There are various ways of remembering. One method is to imagine the number one as it is written and to visualise soemthing which would illustrate the first new item. For example: The first piece of news today was that the EU will be awarded the Piece Nobel Prize - so I would imagine the figure one inside the circle of stars against the blue backdrop - and that would be enough to remember the story behind it because I would have had time to listen carefully. I would carry on like this until the weather forecast which might have been item 13. Since the weather forecast for tomorrow is not very bright, I would imagine 13 drops of rain.

You my also try this with letters of our alphabet: In this case the first news item would have been A for Award (Nobel Piece Prize) and the 13th letter of our alphabet is M and you might have wanted to describe the weather forecast with the word Mediocre or Miserable - in the summer you would find words like Midsummer or Mild by which to remember the weather forecast.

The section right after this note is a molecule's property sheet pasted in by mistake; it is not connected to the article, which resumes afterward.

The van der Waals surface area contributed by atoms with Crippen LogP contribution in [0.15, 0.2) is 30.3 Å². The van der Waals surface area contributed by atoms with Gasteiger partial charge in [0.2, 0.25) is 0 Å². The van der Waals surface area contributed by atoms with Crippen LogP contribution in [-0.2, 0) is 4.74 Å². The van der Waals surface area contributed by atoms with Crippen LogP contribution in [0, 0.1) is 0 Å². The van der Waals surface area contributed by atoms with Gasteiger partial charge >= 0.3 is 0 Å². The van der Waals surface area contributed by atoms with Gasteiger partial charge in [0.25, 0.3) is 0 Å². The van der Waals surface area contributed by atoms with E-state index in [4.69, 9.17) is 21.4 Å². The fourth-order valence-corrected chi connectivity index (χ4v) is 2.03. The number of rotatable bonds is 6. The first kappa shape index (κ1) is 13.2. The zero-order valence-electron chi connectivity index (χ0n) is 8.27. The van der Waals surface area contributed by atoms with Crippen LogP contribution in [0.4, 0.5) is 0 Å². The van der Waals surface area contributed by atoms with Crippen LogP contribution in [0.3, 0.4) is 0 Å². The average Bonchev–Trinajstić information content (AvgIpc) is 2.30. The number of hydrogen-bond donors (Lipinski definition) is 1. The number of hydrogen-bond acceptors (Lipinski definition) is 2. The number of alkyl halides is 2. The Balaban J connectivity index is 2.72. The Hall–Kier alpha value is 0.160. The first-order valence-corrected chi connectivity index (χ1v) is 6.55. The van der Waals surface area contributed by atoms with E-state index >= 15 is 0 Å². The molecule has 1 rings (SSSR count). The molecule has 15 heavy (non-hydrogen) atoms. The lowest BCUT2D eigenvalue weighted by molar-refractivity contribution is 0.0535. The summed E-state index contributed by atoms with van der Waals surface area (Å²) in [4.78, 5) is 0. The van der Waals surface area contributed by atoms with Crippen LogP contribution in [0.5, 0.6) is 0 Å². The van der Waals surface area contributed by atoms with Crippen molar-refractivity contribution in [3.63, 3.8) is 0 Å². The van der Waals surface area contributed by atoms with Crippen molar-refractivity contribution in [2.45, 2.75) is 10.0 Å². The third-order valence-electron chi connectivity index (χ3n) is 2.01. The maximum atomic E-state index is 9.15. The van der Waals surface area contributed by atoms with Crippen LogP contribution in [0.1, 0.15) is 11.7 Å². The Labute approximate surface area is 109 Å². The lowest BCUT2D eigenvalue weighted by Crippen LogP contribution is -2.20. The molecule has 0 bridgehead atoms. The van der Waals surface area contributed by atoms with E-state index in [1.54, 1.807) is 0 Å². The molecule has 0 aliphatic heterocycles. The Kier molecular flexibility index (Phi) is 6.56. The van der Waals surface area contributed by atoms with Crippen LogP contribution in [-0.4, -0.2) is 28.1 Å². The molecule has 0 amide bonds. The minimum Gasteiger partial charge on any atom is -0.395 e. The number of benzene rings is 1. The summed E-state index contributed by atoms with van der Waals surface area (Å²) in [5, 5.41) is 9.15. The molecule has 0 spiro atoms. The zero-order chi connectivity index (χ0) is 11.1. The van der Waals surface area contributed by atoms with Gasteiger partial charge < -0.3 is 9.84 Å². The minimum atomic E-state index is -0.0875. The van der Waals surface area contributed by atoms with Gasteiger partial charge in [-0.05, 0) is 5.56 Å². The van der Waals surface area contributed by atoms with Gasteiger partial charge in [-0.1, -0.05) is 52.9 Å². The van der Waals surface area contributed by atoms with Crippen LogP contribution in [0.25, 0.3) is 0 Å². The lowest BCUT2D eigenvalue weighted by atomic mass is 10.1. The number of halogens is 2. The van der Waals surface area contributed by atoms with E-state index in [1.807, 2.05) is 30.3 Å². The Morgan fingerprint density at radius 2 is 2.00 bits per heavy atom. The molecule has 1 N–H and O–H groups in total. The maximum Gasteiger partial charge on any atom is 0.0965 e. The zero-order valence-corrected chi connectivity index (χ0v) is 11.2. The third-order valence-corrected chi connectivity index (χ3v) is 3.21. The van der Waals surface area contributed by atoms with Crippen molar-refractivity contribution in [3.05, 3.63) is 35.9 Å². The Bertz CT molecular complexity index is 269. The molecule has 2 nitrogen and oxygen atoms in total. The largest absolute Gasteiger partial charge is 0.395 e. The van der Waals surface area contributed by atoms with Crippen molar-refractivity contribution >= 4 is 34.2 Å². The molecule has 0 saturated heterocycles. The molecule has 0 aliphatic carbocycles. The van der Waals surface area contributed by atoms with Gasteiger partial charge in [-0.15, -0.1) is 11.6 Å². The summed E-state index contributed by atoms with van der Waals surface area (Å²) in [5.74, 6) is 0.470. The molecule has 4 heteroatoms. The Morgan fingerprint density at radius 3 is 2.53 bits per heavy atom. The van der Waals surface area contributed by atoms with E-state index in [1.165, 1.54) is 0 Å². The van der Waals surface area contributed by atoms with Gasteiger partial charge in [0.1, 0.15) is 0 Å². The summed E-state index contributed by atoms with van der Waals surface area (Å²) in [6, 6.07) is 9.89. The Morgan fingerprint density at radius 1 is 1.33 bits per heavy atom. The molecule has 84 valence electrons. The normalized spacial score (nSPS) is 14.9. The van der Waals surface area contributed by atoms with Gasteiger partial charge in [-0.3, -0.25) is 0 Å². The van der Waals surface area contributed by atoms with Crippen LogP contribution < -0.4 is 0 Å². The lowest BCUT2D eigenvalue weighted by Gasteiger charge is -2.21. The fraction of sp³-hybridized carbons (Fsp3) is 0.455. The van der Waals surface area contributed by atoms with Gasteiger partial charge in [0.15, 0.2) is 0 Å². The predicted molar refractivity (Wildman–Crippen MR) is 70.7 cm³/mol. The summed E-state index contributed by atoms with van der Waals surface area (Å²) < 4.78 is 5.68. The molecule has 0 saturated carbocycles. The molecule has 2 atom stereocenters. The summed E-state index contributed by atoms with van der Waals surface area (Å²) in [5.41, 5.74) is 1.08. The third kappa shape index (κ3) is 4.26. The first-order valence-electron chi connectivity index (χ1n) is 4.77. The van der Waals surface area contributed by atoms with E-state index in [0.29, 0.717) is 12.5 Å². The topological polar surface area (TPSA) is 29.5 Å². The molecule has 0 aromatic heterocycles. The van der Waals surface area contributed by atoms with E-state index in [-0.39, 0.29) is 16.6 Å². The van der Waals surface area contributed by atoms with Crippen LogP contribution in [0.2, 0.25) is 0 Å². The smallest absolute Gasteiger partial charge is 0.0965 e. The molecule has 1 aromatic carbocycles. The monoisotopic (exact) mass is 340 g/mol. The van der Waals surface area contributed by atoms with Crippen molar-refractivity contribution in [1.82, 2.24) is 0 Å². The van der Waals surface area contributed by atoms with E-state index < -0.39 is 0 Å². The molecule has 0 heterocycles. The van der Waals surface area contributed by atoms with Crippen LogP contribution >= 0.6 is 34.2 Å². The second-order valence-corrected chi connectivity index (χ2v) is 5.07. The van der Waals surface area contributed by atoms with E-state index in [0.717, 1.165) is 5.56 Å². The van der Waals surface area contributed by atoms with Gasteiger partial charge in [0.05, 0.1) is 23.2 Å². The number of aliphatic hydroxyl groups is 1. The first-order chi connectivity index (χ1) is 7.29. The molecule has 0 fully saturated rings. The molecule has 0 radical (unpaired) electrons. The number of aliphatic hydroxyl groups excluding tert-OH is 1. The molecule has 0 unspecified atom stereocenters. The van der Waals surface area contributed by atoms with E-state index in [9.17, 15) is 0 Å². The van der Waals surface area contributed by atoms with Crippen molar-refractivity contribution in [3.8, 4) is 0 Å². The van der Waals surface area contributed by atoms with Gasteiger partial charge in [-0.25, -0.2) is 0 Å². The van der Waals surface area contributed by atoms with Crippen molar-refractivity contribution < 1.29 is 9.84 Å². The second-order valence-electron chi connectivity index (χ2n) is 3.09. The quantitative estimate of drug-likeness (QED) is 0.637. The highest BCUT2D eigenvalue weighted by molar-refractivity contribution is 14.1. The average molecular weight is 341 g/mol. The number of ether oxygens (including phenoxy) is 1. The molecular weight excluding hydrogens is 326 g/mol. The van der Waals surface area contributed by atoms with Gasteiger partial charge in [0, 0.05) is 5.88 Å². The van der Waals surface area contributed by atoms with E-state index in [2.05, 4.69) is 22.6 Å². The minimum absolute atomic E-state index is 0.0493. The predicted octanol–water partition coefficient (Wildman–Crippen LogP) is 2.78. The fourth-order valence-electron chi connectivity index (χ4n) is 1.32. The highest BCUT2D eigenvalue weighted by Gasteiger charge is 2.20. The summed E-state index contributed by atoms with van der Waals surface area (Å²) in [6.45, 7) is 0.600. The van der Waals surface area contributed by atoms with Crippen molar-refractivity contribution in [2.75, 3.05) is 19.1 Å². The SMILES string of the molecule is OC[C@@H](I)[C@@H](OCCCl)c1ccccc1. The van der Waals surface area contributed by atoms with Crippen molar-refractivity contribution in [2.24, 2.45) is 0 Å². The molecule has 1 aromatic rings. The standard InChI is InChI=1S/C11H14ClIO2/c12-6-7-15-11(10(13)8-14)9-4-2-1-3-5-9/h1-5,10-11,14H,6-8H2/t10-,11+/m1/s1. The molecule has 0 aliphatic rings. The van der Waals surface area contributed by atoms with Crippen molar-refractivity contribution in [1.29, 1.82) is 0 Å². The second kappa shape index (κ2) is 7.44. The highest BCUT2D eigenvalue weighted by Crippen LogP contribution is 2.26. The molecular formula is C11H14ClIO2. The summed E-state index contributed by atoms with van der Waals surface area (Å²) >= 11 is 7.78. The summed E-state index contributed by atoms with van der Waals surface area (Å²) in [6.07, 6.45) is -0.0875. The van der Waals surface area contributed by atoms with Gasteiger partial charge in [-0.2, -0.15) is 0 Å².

I hope this explains one approach reasonably well. It takes some practice, but it is good fun to practice it and it will also help you memorise your own speeches in case you get to address an audience yourself some time.

Have fun :-)

permanent link

answered 12 Oct '12, 16:29

AlmuteL's gravatar image

AlmuteL
3.8k101520

edited 13 Oct '12, 04:07

Dear Almute,

Thank you very much!! I will definitely put your suggestion to the test from tomorrow on. But first things first - namely, catching a good night's sleep! ;-)

Kind regards

(12 Oct '12, 17:24) Annie

It sounds like you are losing control. You need to learn to calm down and focus. Nobody can concentrate effectively when they are jumpy.

Try meditation, deep breathing, self-hypnosis or anything else that works for you (except booze...) Start now because it will take you at least six months to find a technique that works for you and turn it into an efficient routine.

Good luck

permanent link

answered 11 Oct '12, 07:12